The beautiful waterways of Venice, Dubrovnik's old town and Ko Phi Phi's beaches. These international travel attractions undoubtedly make for unforgettable experiences. But the sheer numbers of visitors arriving have made a significant impact on environments, structures and local communities. While governments and tourist boards are introducing various policies to tackle overtourism, we should consider ways in which we can help as responsible travellers, too.
Here, we've taken five destinations suffering from overtourism and recommended five sustainable alternatives instead. Your trip will be all the more rewarding for it.
Venice tops many travel lists, and with good reason. Its charming canals, pedestrian-friendly space and impressive art and architecture all add to its unique appeal. Yet with soaring visitor numbers, Venice overtourism is becoming an ever more important issue. In 2017 the local tourist board recently introduced '12 good rules for the responsible visitor' in a bid to promote sustainable tourism. Rules include not standing on the bridges, not leaving 'love padlocks' and trying to visit outside of high season. It's certainly a step in the right direction. But to really give Venice's structure (and locals) a break, consider a trip to Annecy, France, instead.
This small French town sits against a backdrop of the Alps, which peek over the roofs of colourful sixteenth-century houses lining the canals. Come summer, it's certainly busier, but there's still plenty of room to enjoy a coffee at La Barista Café, pause on the Point des Amours bridge and take in the former prison of Palais de I'Isle (don't worry, it's a museum now). The town hugs the banks of Lake Annecy, a UNESCO World Heritage Site (a status that Venice is at risk of losing). You can hire a small boat and soak up the uninterrupted views, no elbow-jostling or tiptoe viewing required.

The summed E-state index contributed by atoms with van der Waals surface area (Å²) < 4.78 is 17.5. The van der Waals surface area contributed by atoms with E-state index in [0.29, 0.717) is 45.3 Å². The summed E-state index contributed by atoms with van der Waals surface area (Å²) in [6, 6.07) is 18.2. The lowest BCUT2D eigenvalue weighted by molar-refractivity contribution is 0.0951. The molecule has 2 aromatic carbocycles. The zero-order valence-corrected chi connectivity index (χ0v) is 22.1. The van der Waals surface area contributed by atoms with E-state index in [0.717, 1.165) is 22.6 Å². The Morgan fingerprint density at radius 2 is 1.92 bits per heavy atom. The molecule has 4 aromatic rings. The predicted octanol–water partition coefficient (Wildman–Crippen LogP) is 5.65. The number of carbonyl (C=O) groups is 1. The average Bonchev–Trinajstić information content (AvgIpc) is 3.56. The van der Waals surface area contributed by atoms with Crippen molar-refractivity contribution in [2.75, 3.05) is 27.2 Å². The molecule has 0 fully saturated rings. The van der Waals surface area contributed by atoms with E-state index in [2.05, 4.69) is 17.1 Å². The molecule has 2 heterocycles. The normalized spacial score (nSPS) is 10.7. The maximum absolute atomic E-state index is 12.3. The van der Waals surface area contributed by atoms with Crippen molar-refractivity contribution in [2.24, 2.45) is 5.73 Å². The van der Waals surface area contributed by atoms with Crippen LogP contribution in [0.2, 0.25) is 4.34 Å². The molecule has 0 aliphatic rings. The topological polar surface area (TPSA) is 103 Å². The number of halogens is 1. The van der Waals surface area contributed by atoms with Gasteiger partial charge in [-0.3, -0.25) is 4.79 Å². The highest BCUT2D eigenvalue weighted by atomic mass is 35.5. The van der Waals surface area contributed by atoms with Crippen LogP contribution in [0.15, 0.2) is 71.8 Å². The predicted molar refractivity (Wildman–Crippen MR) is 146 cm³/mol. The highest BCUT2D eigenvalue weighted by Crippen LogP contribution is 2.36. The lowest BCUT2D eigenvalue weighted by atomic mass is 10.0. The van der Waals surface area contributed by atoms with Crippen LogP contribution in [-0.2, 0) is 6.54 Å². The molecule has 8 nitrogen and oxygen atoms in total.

Since featuring in Danny Boyle's film The Beach back in 2000, Ko Phi Phi has welcomed up to 5,000 visitors a day, mostly from boat trips. The once beautiful Maya Bay has become the ultimate go-to spot on the island, but popularity has taken its toll. The effect on the ecosystem has become so damaging, that Thailand recently made the hard call to temporarily close the area. This allowed the littered beaches, coral reefs and other ecosystems to return to their natural states.
For a similar paradise island experience, head to El Nido, on the northernmost tip of Palawan Island in the Philippines, is the gateway to the Bacuit archipelago and home to the largest marine sanctuary in the country. Tours that explore the limestone-clad islands include an ecotourism development fee. This 'eco-tax' goes towards the preservation of the area's natural habitat, protecting more than 400 species of coral, 850 species of fish, 5 species of marine turtles and 100 species of birds. So whether you choose to go swimming, snorkelling or diving, you know you're doing your bit to help.